Face the Facts

Here's a scary idea: Take photographs of the leaders of the countries with the largest nuclear stockpiles in the world and blend them into a composite portrait, weighting each photograph's contribution to the composite by the size of his or her stockpile. In the early 1980s, the heads of state in question would have been Leonid Brezhnev, Deng Xiaoping, François Mitterand, Ronald Reagan and Margaret Thatcher. (I said it was scary.) The ratio would be about 55 percent Reagan, 45 percent Brezhnev and less than 1 percent for the other three. Nancy Burson tried this little experiment in 1982 and came up with Warhead I, giving a chilling face to the nuclear nightmare under which most of us have lived our entire lives.

The face is usually our starting point for defining identity, our own and others', and "Seeing and Believing: The Art of Nancy Burson," now at the University of Houston's Blaffer Gallery, is full of faces. This mid-career survey -- organized by Terrie Sultan, the Blaffer's director, and Lynn Gumpert, director of New York University's Grey Art Gallery -- follows Burson's interest in identity issues from her early fascination with the aging process through the 2000-2001 series, Guys Who Look Like Jesus.

The earliest work here is Five Self-Portraits at Ages 18, 30, 45, 60 and 70 (1976), for which Burson had a makeup artist "age" her (and "de-age" her, for that matter). The results are spectacularly unconvincing. But, working with scientists at MIT, she developed a considerably more successful software program, The Method and Apparatus for Producing an Image of a Person's Face at a Different Age (1976), that was subsequently used to help find several missing children. In fact, it was later licensed to the FBI for that purpose. Based on the fact that we all age the same way (essentially, our faces grow out and down), the technology, displayed here as The Age Machine (1990), allows you to scan your face into an interactive computer station and see what you might look like in 20 years or so.

The other programs at the computer station are outgrowths of some of Burson's other concerns during her career: The Anomaly Machine (1995-1996) deals with facial irregularities; The Couples Machine (1999) will make you androgynous; and The Human Race Machine (2000) is an emphatically personal iteration of the artist's truism -- which cannot be asserted too often -- that "there is no gene for 'race.' "

Burson's interest in what is now called morphing lasted through the '80s. Along with Warhead I, she made a composite of mankind, blending white, black and Asian by percentage of world population, as well as a composite of six men and six women to see which sex would dominate (somewhat reassuringly, the female does). To explore standards of feminine beauty, she produced two composites, one using the faces of '40s and '50s film stars; the other, '70s and '80s film stars. Neither composite is terribly appealing, perhaps because beauty depends on the individual -- the idiosyncratic, rather than the norm. As if to prove that point, between 1988 and 1990, Burson made a series of large Polaroid composite portraits, most of which would be at home on an (original) Star Trek set: a woman given a doll's eyes, faces with bald cranial extensions, a man with mildly reptilian features. The soft beauty of these black-and-white portraits draws you in past the anomalies.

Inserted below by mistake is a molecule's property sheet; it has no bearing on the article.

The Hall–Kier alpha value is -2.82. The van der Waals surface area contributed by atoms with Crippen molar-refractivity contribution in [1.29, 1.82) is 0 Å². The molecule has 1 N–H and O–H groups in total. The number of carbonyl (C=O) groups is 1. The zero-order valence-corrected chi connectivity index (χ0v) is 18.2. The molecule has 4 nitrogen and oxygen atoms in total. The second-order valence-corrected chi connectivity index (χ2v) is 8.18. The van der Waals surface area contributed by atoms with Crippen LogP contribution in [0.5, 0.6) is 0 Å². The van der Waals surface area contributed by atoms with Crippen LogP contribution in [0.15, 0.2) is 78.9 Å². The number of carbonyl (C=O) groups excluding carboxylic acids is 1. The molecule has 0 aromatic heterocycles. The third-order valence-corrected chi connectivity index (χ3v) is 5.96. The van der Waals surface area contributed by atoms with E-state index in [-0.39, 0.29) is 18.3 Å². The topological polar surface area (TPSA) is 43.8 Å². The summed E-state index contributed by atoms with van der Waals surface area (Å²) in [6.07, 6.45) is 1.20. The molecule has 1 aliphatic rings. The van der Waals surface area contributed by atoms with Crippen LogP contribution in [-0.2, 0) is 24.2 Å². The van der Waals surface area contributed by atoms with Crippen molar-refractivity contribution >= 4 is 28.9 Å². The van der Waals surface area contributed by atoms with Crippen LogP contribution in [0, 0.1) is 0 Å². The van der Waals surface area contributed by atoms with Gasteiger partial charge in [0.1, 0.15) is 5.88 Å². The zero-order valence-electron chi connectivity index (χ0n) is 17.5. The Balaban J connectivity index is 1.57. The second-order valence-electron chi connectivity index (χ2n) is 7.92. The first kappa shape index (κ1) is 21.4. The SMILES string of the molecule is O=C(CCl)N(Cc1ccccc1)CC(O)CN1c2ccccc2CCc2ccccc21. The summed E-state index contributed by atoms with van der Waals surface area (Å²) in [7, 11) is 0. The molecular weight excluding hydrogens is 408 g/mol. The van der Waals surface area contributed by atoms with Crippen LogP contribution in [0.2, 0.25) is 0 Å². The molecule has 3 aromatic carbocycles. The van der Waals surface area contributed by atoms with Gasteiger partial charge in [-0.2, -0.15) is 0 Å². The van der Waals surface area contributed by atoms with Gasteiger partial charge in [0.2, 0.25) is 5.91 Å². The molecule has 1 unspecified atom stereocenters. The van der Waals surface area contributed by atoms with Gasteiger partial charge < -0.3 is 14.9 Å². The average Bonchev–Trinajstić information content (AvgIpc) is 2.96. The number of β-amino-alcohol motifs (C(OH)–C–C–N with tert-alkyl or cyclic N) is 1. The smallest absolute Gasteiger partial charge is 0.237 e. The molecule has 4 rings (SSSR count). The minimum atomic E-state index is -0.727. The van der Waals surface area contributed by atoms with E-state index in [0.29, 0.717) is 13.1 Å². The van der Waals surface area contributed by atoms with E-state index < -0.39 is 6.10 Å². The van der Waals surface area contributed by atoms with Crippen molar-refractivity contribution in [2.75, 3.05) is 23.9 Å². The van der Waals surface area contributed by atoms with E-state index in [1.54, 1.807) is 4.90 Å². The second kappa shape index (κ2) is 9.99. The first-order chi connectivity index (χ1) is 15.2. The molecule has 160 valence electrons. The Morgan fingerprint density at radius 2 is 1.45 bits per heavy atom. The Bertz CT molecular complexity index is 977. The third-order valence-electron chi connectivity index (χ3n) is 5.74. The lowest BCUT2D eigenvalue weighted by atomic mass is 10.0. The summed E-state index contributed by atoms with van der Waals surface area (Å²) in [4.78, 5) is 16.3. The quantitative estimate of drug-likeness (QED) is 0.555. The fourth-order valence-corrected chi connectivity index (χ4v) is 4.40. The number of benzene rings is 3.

The heart of this exhibit is a series of formal portraits from 1994 and 1995, part of a larger series called Special Faces. These large format Polaroid photographs, Rembrandtesque in their lush color and rich lighting, portray sitters with facial anomalies or prostheses, people with congenital conditions and survivors of cancer. These faces possess a calm dignity; some even express an open curiosity, inviting your gaze, welcoming it. The ravishing beauty of these portraits combines with the warmth and candor of the sitters to make you want to stay with them awhile.

Burson's most recent series, Healing and Pictures of Health, are the most problematic works in the survey. The former is concerned with primarily the community of healers, people who can marshal some kind of energy to, for example, shrink tumors (note: they are not faith healers). Burson sought to photograph this energy. In Gary (2000), a vertical, red-rimmed yellow flare of light hovers before the subject, while Nancy (1996) appears to be sitting in a dry ice cloud. These are, if nothing else, remarkable portraits of faith and hope; the expression on the face of the (presumable) mother in the background of JP with Sammy (2001) says it all.

Pictures of Health involves microscope photographs of healthy and unhealthy cells; the juxtaposition of the blooming world of a healthy human lymphocyte with a sick one's barren moon is compelling. The idea is "to assist people in picturing their own health," Burson tells the curators in the catalog interview. But the series also includes "aural fingerprints" captured by a gas discharge visualization camera, demonstrating the aural difference between, say, anger and love: Anger seems asymmetrical and looks like much harder work.

The problem with these two series is that after spending the first part of her career manipulating photographic images, Burson now wants us to accept the veracity of the photograph as an objective record. There is a contradiction here, but it's not fatal. What finally persuades is the obvious sincerity of the artist; that's why the Special Faces series is at the heart of Burson's work. There, the integrity, generosity and empathy that inform Nancy Burson's work are most evident. In recognition, it would be churlish not to curb our skepticism.

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John Devine